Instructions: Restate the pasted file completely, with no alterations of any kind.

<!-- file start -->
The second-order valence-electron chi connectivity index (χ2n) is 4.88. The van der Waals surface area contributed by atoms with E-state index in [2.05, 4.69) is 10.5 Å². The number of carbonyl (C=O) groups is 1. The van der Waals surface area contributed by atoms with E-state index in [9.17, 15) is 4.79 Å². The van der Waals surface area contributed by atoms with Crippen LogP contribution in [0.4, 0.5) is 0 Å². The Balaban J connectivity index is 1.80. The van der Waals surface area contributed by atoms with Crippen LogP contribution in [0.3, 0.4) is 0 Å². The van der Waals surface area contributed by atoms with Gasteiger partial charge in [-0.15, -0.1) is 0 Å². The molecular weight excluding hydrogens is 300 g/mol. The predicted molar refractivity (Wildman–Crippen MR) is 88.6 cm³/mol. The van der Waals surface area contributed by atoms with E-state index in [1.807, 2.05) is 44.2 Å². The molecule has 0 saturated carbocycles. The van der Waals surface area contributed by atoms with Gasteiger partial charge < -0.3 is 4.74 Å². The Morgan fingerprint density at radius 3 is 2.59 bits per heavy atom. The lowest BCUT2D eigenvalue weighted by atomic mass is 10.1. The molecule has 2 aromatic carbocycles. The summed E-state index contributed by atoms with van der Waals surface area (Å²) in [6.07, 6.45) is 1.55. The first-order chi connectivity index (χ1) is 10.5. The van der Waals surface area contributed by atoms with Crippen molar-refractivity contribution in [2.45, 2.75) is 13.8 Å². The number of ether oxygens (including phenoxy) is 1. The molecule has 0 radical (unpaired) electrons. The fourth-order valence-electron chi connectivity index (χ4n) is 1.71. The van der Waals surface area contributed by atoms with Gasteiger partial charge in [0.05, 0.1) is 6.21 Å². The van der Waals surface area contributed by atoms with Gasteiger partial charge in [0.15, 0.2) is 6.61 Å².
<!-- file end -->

The second-order valence-electron chi connectivity index (χ2n) is 4.88. The van der Waals surface area contributed by atoms with E-state index in [2.05, 4.69) is 10.5 Å². The number of carbonyl (C=O) groups is 1. The van der Waals surface area contributed by atoms with E-state index in [9.17, 15) is 4.79 Å². The van der Waals surface area contributed by atoms with Crippen LogP contribution in [0.4, 0.5) is 0 Å². The Balaban J connectivity index is 1.80. The van der Waals surface area contributed by atoms with Crippen LogP contribution in [0.3, 0.4) is 0 Å². The van der Waals surface area contributed by atoms with Gasteiger partial charge in [-0.15, -0.1) is 0 Å². The molecular weight excluding hydrogens is 300 g/mol. The predicted molar refractivity (Wildman–Crippen MR) is 88.6 cm³/mol. The van der Waals surface area contributed by atoms with E-state index in [1.807, 2.05) is 44.2 Å². The molecule has 0 saturated carbocycles. The van der Waals surface area contributed by atoms with Gasteiger partial charge < -0.3 is 4.74 Å². The Morgan fingerprint density at radius 3 is 2.59 bits per heavy atom. The lowest BCUT2D eigenvalue weighted by atomic mass is 10.1. The molecule has 2 aromatic carbocycles. The summed E-state index contributed by atoms with van der Waals surface area (Å²) in [6.07, 6.45) is 1.55. The first-order chi connectivity index (χ1) is 10.5. The van der Waals surface area contributed by atoms with Crippen molar-refractivity contribution in [2.45, 2.75) is 13.8 Å². The number of ether oxygens (including phenoxy) is 1. The molecule has 0 radical (unpaired) electrons. The fourth-order valence-electron chi connectivity index (χ4n) is 1.71. The van der Waals surface area contributed by atoms with Gasteiger partial charge in [0.05, 0.1) is 6.21 Å². The van der Waals surface area contributed by atoms with Gasteiger partial charge in [0.15, 0.2) is 6.61 Å².